NIH has a wonderful resource summarizing the evidence in their NIH Covid- Treatment Guidelines (now > 400 pages). Another review: Open Critical Care (also in Spanish).

In summary:

  • Use Dexamethasone at 6 mg daily for 10 days after diagnosis of COVID-related pneumonitis / pneumonia
  • Remdesivir: marginal benefit. Early oral formulation may be beneficial.
  • In hospitalized patients, use IV Tocilizumab.
  • If Tocilizumab not available use Sarilumab IV
  • Ivermectin. NO EVIDENCE. Do not use. Now we know that it may be beneficial in lower- and middle-income nations where intestinal parasites are more prevalent, since the regular use of dexamethasone as part of the treatment may promote parasitic hyper-infection and infestation with bad pulmonary consequences. Effective against lice, scabies, filariasis and intestinal parasites!
  • Azithromycin and Ceftriaxone have no benefit.
  • Convalescent plasma – Ab from previously infected patients: No benefit.
  • Plasma exchange – plasmapheresis. No benefit, costly and invasive
  • Colchicine. Insufficient Do not use
  • Interleukin 1 – 6 inhibitors. Insufficient Do not use.
  • Janus Kinase Inhibitor Baricitinib. Possibly beneficial in the right setting.
  • Anticoagulants. Only in prophylactic doses
  • Supplements: Vitamin D, C, No benefit.
  • High-Flow O2 in severe Covid-19 reduces intubation and time to recovery


Are you overweight or obese?  Here is your calculator

The association between rising weight with higher morbidity and mortality is beyond dispute and has been documented since the times of Hippocrates, who, from his island of Kos, launched the “medicine of observation” that we continue to value today.

More than two thirds of Americans are overweight or obese and other nations are catching up fast! Even in China 30% of adults are now fat.
The problem appears to be quite simple. Thermodynamics 101: Calories in > Calories out. But the problem is more complicated, as biology has evolved to ascertain survival. Human biology is no different. We favor salt, fat and sweets and naturally tend to store energy in fat stores should we suffer famine!

In fact, sugar can be a substance of abuse and lead to a natural form of addiction. “Food addiction” seems plausible as brain pathways that evolved to respond to natural rewards are also activated by sugar intake, leading to release of opioids and dopamine in the brain pleasure centers and thus, it might be expected to have addictive potential. I invite you to read this review.

Our modern world also conspires against our best efforts, as “junk food” is tasty and cheap! It is estimated that 20% of the weight gain over the past few decades is due to sugary drinks! And technology has automated jobs, provided ubiquitous “pocket screens” and reduced our energy expenditure leading to a positive caloric balance and rising fat with a progressive increase in our waist line, unless we remain vigilant and actively avoid it.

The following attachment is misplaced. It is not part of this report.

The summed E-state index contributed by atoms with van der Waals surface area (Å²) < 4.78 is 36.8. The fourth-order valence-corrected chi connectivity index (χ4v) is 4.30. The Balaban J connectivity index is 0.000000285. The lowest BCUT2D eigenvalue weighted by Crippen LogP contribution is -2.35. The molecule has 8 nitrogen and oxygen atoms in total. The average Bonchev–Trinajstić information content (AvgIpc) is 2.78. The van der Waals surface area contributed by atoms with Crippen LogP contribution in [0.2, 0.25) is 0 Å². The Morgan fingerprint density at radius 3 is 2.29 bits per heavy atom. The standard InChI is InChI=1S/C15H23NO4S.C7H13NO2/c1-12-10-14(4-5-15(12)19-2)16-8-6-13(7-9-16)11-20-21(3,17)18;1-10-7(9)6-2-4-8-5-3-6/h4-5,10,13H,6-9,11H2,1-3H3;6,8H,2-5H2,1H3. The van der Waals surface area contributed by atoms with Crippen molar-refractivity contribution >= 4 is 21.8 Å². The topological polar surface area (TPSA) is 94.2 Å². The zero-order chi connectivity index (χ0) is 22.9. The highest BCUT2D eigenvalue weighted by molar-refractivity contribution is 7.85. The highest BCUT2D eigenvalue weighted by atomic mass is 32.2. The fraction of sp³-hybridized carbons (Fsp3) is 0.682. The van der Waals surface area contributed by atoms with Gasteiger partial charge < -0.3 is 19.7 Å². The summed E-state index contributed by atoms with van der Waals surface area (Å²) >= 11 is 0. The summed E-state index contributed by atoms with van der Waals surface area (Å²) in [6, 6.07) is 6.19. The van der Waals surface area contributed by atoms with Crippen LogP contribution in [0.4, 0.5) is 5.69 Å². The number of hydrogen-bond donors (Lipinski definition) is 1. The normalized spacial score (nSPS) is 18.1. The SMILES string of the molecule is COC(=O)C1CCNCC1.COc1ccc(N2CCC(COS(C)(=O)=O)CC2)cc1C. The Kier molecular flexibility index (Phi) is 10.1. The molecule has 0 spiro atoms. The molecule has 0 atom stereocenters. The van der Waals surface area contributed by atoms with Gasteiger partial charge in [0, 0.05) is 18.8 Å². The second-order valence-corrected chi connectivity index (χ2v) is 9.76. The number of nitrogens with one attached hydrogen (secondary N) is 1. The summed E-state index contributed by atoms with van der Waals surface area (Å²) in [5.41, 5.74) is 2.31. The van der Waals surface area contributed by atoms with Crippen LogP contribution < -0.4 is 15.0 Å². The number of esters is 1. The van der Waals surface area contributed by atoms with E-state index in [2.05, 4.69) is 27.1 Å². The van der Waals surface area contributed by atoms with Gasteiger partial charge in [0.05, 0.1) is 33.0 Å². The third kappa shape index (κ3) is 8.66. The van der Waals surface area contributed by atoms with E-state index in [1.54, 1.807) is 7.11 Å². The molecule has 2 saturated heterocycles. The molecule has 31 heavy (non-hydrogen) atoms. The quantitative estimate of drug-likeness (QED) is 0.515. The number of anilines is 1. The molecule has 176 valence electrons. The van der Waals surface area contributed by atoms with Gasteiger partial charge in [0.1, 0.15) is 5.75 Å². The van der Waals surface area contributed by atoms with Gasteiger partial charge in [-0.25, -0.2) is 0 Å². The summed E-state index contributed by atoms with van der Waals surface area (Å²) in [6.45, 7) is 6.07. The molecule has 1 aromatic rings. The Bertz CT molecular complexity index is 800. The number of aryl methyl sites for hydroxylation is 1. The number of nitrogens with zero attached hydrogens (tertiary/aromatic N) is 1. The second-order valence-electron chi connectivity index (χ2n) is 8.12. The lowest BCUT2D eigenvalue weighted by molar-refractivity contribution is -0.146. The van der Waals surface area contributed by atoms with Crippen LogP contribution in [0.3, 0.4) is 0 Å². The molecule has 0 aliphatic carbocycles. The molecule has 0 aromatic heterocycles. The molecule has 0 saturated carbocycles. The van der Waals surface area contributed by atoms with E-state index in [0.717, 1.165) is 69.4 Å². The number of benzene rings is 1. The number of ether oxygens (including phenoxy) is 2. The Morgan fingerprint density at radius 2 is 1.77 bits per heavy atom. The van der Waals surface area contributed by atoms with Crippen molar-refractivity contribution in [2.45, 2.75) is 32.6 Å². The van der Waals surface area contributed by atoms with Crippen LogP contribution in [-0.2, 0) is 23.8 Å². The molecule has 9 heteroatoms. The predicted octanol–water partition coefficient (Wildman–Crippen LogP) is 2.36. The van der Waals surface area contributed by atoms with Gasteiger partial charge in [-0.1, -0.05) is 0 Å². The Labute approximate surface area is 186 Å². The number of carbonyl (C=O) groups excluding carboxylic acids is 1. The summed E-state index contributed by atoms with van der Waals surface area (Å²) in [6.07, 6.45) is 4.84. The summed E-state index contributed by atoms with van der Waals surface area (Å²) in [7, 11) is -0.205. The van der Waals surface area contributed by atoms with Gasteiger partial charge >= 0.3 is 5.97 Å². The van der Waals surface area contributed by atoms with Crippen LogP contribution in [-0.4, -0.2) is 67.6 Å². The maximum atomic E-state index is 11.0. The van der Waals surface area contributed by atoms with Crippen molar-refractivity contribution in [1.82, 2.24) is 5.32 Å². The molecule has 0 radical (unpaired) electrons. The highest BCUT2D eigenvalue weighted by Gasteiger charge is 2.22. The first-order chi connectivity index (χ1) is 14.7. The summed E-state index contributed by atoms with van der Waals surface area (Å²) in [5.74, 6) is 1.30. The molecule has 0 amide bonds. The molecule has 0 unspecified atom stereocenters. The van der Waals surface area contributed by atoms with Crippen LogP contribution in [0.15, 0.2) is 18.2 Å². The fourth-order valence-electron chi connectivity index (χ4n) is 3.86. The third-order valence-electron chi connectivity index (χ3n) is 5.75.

Obesity (and Type II Diabetes Mellitus) is more common in Native Americans, African Americans, Hispanics and Asian Americans than in the general population. And you are well aware that the rising weight of Humanity, has led to insulin resistance, type II DM and the development of another ongoing “pandemic” which has been worsening for the past 50-60 years, as discussed in prior “BITS”.

Reviewing the fascinating and infamous history of sugar would probably take many weeks, but briefly, after the domestication of the sugarcane plant in Southeast Asia some 6000 years ago, most of the cultivation and trade originated in India, the Islamic world and finally the Portuguese promoted their exploitation in the Madeira Isles. Upon discovery of the “New World” the tropical conditions suitable for their cultivation and the intensive nature of the crop requiring grueling labor promoted the slave trade and another dark chapter of history.

Sugar is the most popular ingredient added to foods in the US. One teaspoon of white sugar has 15 calories, but one teaspoon of corn syrup has 20 calories and soft drinks are responsible for most of the added sugar in the average American diet. One can of soda contains 11 teaspoons of sugar!

Two hundred years ago, the average American ate 2 pounds of sugar annually. Today, almost 152 pounds of per year!

Of course, limiting sugary drinks and decreasing the availability of high caloric food-sources in schools by the Obama Administration was “an overreach of power by the Federal Government and an attempt to curve civil liberties”. Just like the support of End-of-Life discussions by the ACA were labeled “death squads” by those opposed. You realize how difficult it is to make rational decisions that may help our society and our common goals when disinformation permeates our daily discourse.